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case_sensitive (for Explores)

This page refers to the case_sensitive parameter that is part of an Explore.

case_sensitive can also be used as part of a model, described on the case_sensitive (for models) parameter documentation page.

case_sensitive can also be used as part of a dimension, described on the case_sensitive (for fields) parameter documentation page.


explore: explore_name {
  case_sensitive: yes



Default Value

yes, if the database dialect supports the parameter


A Boolean (yes or no)


case_sensitive determines whether or not filters will be treated as case-sensitive on a given Explore. All filters related to the Explore are affected, including those added in the Explore UI, Dashboard UI, and filters parameter.

By default, case_sensitivity is on and filters are case-sensitive. However, some dialects do not support this parameter, as described in the case_sensitive is not supported by some SQL dialects section on this page.

case_sensitive works by adjusting the WHERE clause of the SQL that Looker generates. When case_sensitive is on, filters are expressed with = or LIKE, such as:

WHERE name = 'bob' WHERE name LIKE '%bob%'

When case_sensitive is off, filters are expressed with ILIKE (or equivalent), such as:

WHERE name ILIKE 'bob'


Make all filters case-sensitive for the Product Explore:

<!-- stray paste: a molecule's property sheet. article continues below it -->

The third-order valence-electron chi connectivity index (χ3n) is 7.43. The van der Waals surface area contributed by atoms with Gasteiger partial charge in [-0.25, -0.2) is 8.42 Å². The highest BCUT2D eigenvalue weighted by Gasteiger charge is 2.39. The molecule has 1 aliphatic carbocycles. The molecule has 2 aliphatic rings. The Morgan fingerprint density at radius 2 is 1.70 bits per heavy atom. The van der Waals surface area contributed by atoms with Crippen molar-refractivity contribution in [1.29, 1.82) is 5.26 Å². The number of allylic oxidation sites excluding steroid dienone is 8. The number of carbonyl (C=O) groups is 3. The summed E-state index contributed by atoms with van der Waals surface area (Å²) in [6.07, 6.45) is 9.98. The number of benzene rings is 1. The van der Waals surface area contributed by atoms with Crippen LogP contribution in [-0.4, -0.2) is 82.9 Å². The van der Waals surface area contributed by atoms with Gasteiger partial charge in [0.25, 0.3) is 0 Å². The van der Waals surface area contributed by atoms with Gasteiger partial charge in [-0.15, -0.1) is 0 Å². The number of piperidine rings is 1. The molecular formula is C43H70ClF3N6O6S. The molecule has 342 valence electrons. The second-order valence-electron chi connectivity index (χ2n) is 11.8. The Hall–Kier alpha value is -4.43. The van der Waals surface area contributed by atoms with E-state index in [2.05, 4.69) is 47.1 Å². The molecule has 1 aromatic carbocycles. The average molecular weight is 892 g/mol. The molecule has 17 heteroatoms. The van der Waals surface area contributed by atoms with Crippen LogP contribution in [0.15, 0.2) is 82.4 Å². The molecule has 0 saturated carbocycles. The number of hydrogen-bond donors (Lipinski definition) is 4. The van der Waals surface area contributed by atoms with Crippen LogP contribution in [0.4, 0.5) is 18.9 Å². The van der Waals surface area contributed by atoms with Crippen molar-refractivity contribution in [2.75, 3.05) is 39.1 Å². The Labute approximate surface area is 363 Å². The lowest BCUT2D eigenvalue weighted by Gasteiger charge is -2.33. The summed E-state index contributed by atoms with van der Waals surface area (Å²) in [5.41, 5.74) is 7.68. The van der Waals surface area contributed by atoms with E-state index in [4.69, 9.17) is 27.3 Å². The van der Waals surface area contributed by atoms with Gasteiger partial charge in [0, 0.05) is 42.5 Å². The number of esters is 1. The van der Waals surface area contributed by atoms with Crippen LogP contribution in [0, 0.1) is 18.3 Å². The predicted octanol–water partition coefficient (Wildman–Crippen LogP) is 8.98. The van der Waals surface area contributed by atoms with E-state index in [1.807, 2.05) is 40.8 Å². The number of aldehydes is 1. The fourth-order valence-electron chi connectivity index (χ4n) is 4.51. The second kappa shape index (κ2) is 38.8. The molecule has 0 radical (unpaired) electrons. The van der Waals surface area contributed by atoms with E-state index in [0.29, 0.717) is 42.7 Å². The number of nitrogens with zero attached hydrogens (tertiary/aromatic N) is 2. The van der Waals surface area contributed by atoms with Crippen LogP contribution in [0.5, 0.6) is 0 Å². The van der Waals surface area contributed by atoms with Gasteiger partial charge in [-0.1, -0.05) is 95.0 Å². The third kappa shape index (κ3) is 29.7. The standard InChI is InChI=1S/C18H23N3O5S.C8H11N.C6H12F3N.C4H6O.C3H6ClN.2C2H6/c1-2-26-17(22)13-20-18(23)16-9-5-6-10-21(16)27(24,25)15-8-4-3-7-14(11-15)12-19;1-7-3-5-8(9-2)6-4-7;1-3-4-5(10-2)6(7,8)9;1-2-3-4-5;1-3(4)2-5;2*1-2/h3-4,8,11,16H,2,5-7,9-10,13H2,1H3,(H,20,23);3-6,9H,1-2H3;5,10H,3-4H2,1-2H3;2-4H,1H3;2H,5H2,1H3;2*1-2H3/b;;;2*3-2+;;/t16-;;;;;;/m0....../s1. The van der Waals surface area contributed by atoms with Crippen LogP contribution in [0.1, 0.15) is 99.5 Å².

explore: product { case_sensitive: yes }

Make all filters not case-sensitive for the Customer Explore:

explore: customer { case_sensitive: no }

Common challenges

case_sensitive is not supported by some SQL dialects

By default, case_sensitivity is on and filters are case-sensitive. If your SQL dialect doesn’t support the case_sensitive parameter, case-sensitivity will vary according to your database setup, which will usually not be case-sensitive.

For Looker to support case_sensitive in your Looker project, your database dialect must also support it. The following table shows which dialects support case_sensitive in Looker 21.16:

Things to know

You can create a case-sensitive search in MySQL

It is possible to create a case-sensitive search in MySQL, even though MySQL does not support the case_sensitive parameter. In MySQL, certain data types — called binary strings — store text as a series of numbers. The capitalization of the text makes a difference in the numbers that are used. Therefore, if you convert your text to a binary string, you can make searches that are case-sensitive. For example:

dimension: will_NOT_be_case_sensitive { sql: ${TABLE}.something ;; }   dimension: will_be_case_sensitive { sql: CAST(${TABLE}.something AS BINARY) ;; }